Digital-age Policy

Who owns Harvard courses? Professors? The University?...

Who owns Harvard courses? Professors? The University? As the potential audience grows—enabled by new technology—so may the money at stake. Some universities have asserted ownership of courses. Harvard, instead, has revised its policies on the outside activities of faculty members to ensure that “Harvard students will have special access to an education distinctive to the University they attend.”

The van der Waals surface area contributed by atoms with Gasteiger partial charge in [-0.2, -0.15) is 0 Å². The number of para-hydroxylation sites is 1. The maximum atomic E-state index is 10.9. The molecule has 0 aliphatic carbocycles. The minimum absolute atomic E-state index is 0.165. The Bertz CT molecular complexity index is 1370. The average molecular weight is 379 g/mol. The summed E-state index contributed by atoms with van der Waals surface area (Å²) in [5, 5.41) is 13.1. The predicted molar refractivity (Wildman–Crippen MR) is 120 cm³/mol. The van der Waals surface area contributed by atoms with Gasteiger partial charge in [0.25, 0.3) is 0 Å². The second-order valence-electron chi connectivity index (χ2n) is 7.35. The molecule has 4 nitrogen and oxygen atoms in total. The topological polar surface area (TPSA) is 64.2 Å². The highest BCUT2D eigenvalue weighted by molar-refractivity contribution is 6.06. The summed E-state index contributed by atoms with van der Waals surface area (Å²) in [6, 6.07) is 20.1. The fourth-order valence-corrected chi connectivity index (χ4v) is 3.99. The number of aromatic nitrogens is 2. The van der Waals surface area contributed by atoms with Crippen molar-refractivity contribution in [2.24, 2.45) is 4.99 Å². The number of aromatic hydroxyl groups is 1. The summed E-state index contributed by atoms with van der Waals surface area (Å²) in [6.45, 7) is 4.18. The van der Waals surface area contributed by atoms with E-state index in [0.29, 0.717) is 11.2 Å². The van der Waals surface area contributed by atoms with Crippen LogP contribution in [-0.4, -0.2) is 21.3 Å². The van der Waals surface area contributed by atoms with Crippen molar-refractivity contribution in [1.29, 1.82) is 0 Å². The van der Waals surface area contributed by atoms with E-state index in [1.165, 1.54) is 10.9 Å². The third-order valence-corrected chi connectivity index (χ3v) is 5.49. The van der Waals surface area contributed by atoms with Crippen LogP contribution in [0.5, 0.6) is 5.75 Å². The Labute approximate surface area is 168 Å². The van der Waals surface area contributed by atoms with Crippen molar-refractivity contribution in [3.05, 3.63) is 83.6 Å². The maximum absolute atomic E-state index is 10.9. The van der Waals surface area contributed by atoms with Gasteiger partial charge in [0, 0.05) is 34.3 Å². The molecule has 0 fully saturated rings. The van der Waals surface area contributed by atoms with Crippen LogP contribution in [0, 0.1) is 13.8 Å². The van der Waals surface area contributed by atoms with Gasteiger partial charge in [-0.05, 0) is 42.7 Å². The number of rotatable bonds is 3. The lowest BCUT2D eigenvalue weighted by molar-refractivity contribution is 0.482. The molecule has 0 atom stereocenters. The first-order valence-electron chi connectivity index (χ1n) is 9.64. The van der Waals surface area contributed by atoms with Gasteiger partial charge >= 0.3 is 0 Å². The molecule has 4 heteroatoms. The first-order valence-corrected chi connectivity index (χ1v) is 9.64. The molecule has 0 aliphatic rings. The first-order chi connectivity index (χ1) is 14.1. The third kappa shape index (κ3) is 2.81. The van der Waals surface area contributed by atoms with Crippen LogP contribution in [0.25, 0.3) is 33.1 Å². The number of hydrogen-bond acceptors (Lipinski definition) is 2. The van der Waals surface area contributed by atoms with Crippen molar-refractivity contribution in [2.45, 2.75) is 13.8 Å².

The issue drew public attention when law professor Arthur Miller taped lectures for on-line Concord University of Law. Miller, well-known for his former PBS show, Miller’s Court, has been professing  law to the public for years on videotape, so the distinction between his former activity and the new one—arguably prohibited under the old rules against teaching at another institution—was fuzzy. The new rules explicitly state that it is permissible to distribute materials (video, audio, text) electronically if the materials “do not constitute a substantial portion of a course”; are “produced without a substantial University contribution”; and are distributed on a “non-exclusive basis.” “It’s not a question of prohibition,” says associate provost Dennis Thompson, chair of the policy committee, “but of permission. The aim here is not to discourage faculty members from disseminating knowledge freely. That’s our vocation...and the more the Internet can help in that, the better.” Faculty members have obligations to the Harvard community of their colleagues and students and to the University, reasons the policy, which sets a limit on total outside professional effort of 20 percent, leaving to the faculties the interpretation of this standard. Faculty may continue to teach at other institutions in the summer and during sabbaticals, but not for redistribution in electronic form.

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